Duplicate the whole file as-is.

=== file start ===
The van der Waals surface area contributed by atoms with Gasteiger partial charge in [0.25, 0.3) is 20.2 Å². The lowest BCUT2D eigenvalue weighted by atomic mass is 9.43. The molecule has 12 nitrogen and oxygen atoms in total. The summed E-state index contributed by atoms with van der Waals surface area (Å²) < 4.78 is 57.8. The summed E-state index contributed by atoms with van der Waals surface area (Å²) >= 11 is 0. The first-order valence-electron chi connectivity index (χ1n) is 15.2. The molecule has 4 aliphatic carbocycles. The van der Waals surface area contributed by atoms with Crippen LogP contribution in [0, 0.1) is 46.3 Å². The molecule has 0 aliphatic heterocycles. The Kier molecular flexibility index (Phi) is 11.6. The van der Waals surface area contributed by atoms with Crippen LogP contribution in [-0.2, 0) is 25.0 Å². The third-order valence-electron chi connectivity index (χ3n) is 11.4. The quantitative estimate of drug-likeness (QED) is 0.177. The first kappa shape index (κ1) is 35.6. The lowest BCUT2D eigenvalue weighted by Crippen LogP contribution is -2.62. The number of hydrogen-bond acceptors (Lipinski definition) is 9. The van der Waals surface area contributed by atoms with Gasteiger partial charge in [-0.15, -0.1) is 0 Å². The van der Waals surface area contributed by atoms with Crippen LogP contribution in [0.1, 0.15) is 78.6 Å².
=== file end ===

The van der Waals surface area contributed by atoms with Gasteiger partial charge in [0.25, 0.3) is 20.2 Å². The lowest BCUT2D eigenvalue weighted by atomic mass is 9.43. The molecule has 12 nitrogen and oxygen atoms in total. The summed E-state index contributed by atoms with van der Waals surface area (Å²) < 4.78 is 57.8. The summed E-state index contributed by atoms with van der Waals surface area (Å²) >= 11 is 0. The first-order valence-electron chi connectivity index (χ1n) is 15.2. The molecule has 4 aliphatic carbocycles. The van der Waals surface area contributed by atoms with Crippen LogP contribution in [0, 0.1) is 46.3 Å². The molecule has 0 aliphatic heterocycles. The Kier molecular flexibility index (Phi) is 11.6. The van der Waals surface area contributed by atoms with Crippen LogP contribution in [-0.2, 0) is 25.0 Å². The third-order valence-electron chi connectivity index (χ3n) is 11.4. The quantitative estimate of drug-likeness (QED) is 0.177. The first kappa shape index (κ1) is 35.6. The lowest BCUT2D eigenvalue weighted by Crippen LogP contribution is -2.62. The number of hydrogen-bond acceptors (Lipinski definition) is 9. The van der Waals surface area contributed by atoms with Gasteiger partial charge in [-0.15, -0.1) is 0 Å². The van der Waals surface area contributed by atoms with Crippen LogP contribution in [0.1, 0.15) is 78.6 Å².